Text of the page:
The fact that this resource so completely overlooks such a vast portion of an important literature makes me conclude, once again, that professional historians should be organizing and doing this sort of thing themselves. While may have secured the services of Ph.D.'s and graduate students from top universities, I am left to speculate that the large scale of their operation (in the field of U.S. history alone, the company offers sixty web sites/apps for use) led the company to commission and/or accept work from individuals not specializing in, and hence not well-versed in, the field under consideration. I believe that the mass-production of such materials will very often result in oversights such as that in evidence here, which ultimately prevent the  vast public using the web and other new media from enjoying the the full scope of professional historians' accomplishments. The only viable way for historians to share their work in this very important arena is to organize an initiative identifying, recruiting, and putting top specialists in the many sub-fields of American history to work developing resources similar in concept to's "Progressive Era Politics."

Thursday, April 21, 2011

New Technology, Cultural Tourism, and Public History

After considerable delay, I have more to say about digital history and cultural tourism. For the last five months my colleagues at Northern Illinois University Libraries and I have been working on the development of the online cultural tourism resource that I first described here on October 19, 2010. Working versions of the materials are available at: Upon their completion next month, they will be available at:

Our project has several goals. First and foremost, it provides visitors to the Lincoln Home National Historic Site with additional information. It focuses on ten structures and lots within the site itself. National Park Service staff members already do a good job of providing visitors with an in-person tour of the Lincoln family home itself. Other structures on-site, which have been restored to reflect their condition at the time of the Lincolns' residence in the neighborhood, as well as lots where other structures stood in that period, also have stories to tell. Our project allows the Lincoln Home National Historic Site to help visitors explore them without struggling to develop and staff additional in-person tours. 

The Lincoln Home National Historic Site has recently introduced a cell phone tour resource focusing on many of these same structures and lots. Interested visitors may dial a telephone number to hear spoken-word discussions of specific structures and lots on the site. We believe that our resource differs from it in significant ways which shed light on the practice of public history.

It is my sense that public historians often struggle with the issue of audience. When creating interpretive materials for an exhibit or historic site, for example, they often feel obliged to set aside some of the complexity and nuance that makes history so fascinating, in order to appeal to the largest possible number of visitors or patrons. Public historians' concerns stem in part from the fact that they have, to my knowledge, long developed a single set of interpretive materials for their audience. I realize that public history interpretive materials may consist of tour scripts, films, signs, placards, and other media. My point is that, despite their presentation in different formats, interpretive materials presented at public history sites have almost always sought to reach the same broad, general audience. Although it makes use of a new media platform, the Lincoln Home National Historic Site's cell-phone tour remains a resource aimed at the broadest possible audience.

By contrast, we have envisioned our smart phone/hand-held device-based cultural tourism resources as a complement or supplement to the Lincoln Home National Historic Site's existing interpretive materials, using the technology available via the Internet to deliver more detailed and challenging resources to such visitors as may desire them.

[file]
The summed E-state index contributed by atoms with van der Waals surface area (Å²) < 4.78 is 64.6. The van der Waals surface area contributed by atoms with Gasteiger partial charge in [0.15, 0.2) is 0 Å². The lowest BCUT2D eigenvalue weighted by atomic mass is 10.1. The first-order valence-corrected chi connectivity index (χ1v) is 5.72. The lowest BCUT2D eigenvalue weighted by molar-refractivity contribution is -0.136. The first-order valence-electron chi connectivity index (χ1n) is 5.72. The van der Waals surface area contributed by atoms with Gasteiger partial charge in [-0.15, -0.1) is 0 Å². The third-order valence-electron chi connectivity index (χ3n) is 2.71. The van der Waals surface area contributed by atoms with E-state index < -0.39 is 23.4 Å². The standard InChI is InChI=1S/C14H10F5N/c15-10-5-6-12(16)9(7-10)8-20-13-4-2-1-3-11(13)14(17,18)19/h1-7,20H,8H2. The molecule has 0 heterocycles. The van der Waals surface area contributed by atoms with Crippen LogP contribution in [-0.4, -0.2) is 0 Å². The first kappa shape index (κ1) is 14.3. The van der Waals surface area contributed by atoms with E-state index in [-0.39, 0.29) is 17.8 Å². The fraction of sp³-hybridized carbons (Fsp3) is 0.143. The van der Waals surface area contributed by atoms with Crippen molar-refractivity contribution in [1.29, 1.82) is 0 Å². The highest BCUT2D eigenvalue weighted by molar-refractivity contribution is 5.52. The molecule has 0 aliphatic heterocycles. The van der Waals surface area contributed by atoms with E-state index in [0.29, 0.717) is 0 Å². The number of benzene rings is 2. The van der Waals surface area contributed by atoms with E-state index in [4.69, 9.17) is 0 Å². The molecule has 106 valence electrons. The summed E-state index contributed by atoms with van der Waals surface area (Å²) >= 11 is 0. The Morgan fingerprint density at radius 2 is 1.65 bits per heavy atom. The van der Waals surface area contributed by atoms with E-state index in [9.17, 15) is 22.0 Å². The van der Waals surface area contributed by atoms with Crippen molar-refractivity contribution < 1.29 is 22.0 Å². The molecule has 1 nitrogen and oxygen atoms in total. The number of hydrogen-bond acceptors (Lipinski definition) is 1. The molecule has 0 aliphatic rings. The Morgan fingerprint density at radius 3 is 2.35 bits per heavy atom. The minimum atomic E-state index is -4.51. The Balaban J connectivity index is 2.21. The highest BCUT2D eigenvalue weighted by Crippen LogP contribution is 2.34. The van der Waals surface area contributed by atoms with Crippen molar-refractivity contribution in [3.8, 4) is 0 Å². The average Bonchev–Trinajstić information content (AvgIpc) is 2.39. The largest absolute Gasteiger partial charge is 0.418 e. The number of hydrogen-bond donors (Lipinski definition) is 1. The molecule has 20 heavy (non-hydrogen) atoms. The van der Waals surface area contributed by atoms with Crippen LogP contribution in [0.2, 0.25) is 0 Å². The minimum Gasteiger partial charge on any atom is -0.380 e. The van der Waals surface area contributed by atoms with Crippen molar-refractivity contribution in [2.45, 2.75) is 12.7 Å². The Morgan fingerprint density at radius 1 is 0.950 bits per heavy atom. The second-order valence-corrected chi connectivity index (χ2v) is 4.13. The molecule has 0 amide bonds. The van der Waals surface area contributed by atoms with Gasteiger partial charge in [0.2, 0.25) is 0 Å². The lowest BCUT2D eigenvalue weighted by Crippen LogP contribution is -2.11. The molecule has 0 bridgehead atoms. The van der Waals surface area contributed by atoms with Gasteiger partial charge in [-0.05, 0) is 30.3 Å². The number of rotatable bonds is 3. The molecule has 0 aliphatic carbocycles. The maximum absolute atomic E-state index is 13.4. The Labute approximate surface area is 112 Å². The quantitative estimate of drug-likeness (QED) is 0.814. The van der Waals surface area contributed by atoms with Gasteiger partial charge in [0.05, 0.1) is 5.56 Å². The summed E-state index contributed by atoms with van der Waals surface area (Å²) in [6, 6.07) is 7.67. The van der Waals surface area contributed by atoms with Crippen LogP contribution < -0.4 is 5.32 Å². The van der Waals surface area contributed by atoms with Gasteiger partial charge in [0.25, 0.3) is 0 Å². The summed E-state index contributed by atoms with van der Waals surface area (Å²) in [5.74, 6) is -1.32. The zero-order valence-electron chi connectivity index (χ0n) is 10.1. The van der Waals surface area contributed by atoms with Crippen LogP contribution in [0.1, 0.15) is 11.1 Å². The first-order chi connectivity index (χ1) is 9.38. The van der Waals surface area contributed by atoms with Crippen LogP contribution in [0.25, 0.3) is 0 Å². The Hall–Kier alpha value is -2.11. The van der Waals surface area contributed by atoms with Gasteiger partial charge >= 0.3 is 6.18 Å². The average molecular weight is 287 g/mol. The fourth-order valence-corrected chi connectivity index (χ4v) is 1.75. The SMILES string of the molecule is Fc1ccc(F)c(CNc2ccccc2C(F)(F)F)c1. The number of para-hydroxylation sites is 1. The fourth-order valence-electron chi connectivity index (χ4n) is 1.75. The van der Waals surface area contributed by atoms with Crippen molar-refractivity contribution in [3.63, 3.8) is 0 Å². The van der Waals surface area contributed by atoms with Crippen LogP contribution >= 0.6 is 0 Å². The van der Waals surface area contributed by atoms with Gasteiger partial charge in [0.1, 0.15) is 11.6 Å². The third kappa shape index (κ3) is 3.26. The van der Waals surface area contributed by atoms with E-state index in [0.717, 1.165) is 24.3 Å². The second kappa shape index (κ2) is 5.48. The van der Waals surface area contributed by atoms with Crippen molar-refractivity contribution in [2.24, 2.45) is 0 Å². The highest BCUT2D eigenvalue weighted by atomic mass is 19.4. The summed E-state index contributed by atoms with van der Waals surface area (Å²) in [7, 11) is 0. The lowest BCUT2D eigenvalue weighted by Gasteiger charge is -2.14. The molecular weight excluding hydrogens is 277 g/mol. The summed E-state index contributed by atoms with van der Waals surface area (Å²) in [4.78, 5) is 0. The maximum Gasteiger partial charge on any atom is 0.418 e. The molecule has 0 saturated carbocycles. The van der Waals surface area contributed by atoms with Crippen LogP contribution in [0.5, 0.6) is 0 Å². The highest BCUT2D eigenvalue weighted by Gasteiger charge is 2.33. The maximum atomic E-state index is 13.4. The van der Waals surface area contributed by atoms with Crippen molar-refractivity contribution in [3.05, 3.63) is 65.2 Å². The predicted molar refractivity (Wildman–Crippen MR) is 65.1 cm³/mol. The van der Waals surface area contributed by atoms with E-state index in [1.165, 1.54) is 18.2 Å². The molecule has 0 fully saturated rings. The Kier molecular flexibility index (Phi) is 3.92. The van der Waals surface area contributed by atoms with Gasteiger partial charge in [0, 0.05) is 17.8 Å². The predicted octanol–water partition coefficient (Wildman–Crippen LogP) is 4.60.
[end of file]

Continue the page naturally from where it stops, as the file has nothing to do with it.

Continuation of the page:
The technology on which the Internet (and device-specific applications, or apps) is based can provide its users with a far more interactive, variable experience than is available via static media like placards, brochures, films, or even cell phone tours. This is especially significant for its use as related to the discipline of history.

Our resource provides Lincoln Home National Historic Site visitors with a brief video discussing each of ten selected structures or lots. In this video Northern Illinois student Ashley Michels, a broadcast journalism major, presents a script written by Dr. Jeffrey Smith of Lindenwood University (St. Charles, Missouri), which discusses the experience of an individual or family who occupied the house during the years the Lincoln family lived nearby. Each discussion focuses on how the experiences of these individuals or groups shed light on major themes in American history, from race and gender to politics and economic development.

In several cases, our project also provides users with short videos in which academic historians, including such figures as Eric Foner of Columbia University, Michael Holt of the University of Virginia, and James Horton of the George Washington University, discuss these themes.

In addition to providing visitors with interpretive materials, our cultural tourism resource furnishes them with additional types of primary sources, including period images, readings of period texts, and present-day recordings of period songs.

For over fifteen years, individuals using desktop and laptop computers have benefited from the web's great utility for the study of history. Using hyperlinks, users can easily toggle back and forth between primary and interpretive resources, and practice active learning. Smart phones and other handheld devices, matched with wireless networks, enable visitors to the Lincoln Home National Historic Site to benefit from this technology while they are inspecting the site itself.

The practice of public history is essentially the promotion of active learning, in that it provides interpretive materials which visitors or patrons may use to explore and understand an historic site or exhibit materials. I believe that our cultural tourism resource, providing visitors with an enhanced and expanded set of interpretive and primary sources, can expand the practice of active learning taking place at the Lincoln Home National Historic site in fundamental ways.

It is my hope that these materials can serve as a supplement to the interpretive resources already provided by National Park Service personnel on-site, via their in-person tours, exhibits, signage, and cell phone tour. In developing them, we have sought to reach an audience that may desire a more detailed discussion of the Lincoln Home National Historic Site than that presented in materials specifically designed to reach the widest possible audience. It remains to be seen just what the size of this potential audience really is.